NH important, Future Presidents rarely lose NH
"Everybody's bragging and drinking that wine, I can tell the Queen of Diamonds by the way she shines, Come to Daddy on an inside straight, I got no chance of losing this time" -Grateful Dead- "Loser"
kewlj
kewlj
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January 10th, 2016 at 1:36:36 PM permalink
Quote: terapined

Iowa and SC meaningless, demographics don't match the country. Many future Presidents or nomination winners have lost both states, especially IA
NH important, Future Presidents rarely lose NH



That's true, but the republicans purposely re-arranged the primary schedule this year, so that the southern states would go earlier. That March 1 date is being called the SEC primary, because a large number of southern states (states that have college teams in the SEC conference) are participating.

So someone strong in the southern states will jump out to an early lead, which has never happened before. And perception being half the battle, you start racking up many early wins, and all of the sudden voters see you as the front runner and polls become more favorable to you in places that aren't your stronghold. This is exactly what some of the GOP part bigwigs are now fearing with Cruz.
rxwine
rxwine
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January 10th, 2016 at 3:18:57 PM permalink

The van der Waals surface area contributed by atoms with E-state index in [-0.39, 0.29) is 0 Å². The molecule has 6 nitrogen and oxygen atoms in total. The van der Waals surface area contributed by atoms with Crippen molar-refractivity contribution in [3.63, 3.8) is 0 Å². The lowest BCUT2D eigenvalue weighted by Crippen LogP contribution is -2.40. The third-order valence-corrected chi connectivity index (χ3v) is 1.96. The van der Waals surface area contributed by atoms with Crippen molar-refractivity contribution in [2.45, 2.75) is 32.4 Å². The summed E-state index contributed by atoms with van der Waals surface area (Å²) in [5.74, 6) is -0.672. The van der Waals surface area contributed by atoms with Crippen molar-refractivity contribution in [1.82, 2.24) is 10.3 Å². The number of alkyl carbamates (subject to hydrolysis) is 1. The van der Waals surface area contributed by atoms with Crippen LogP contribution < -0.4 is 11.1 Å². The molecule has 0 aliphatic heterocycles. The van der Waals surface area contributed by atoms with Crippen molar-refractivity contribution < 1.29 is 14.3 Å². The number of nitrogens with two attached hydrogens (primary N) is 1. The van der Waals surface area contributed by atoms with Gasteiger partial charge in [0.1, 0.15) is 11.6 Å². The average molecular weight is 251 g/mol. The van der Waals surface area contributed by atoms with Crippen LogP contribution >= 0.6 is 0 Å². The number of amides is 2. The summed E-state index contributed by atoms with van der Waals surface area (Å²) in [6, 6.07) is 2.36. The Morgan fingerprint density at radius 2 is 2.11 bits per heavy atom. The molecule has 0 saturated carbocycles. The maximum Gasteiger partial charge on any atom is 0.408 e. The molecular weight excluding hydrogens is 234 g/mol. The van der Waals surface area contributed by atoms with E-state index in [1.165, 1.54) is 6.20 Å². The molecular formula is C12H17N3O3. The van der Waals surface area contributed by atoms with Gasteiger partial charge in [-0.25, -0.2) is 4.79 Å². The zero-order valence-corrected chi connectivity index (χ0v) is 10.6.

Quote: kewlj

This is exactly what some of the GOP part bigwigs are now fearing with Cruz.



Regardless of whether I agree with him, I see Cruz as a predictable candidate. The GOP may not want him in particular, but he looks like a safer choice than Trump.

I don't think any party on either side, or even third parties want candidates they can't at least figure out if not control to some extent.
Quasimodo? Does that name ring a bell?
rxwine
rxwine
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January 10th, 2016 at 3:22:33 PM permalink
The reason I believe this, is parties aren't actually just filled with followers. There's a bunch of power players eventually in all parties.
Quasimodo? Does that name ring a bell?
ams288
ams288
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January 10th, 2016 at 6:43:48 PM permalink
Personally, I think Cruz would be much easier to beat than Trump (I do think either of them would lose the general election against Hillary or Bernie).

Trump attracts disenfranchised people who may not feel compelled for any generic Republican. Cruz only appeals to the far-right base.
Ding Dong the Witch is Dead
kewlj
kewlj
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January 12th, 2016 at 12:42:52 AM permalink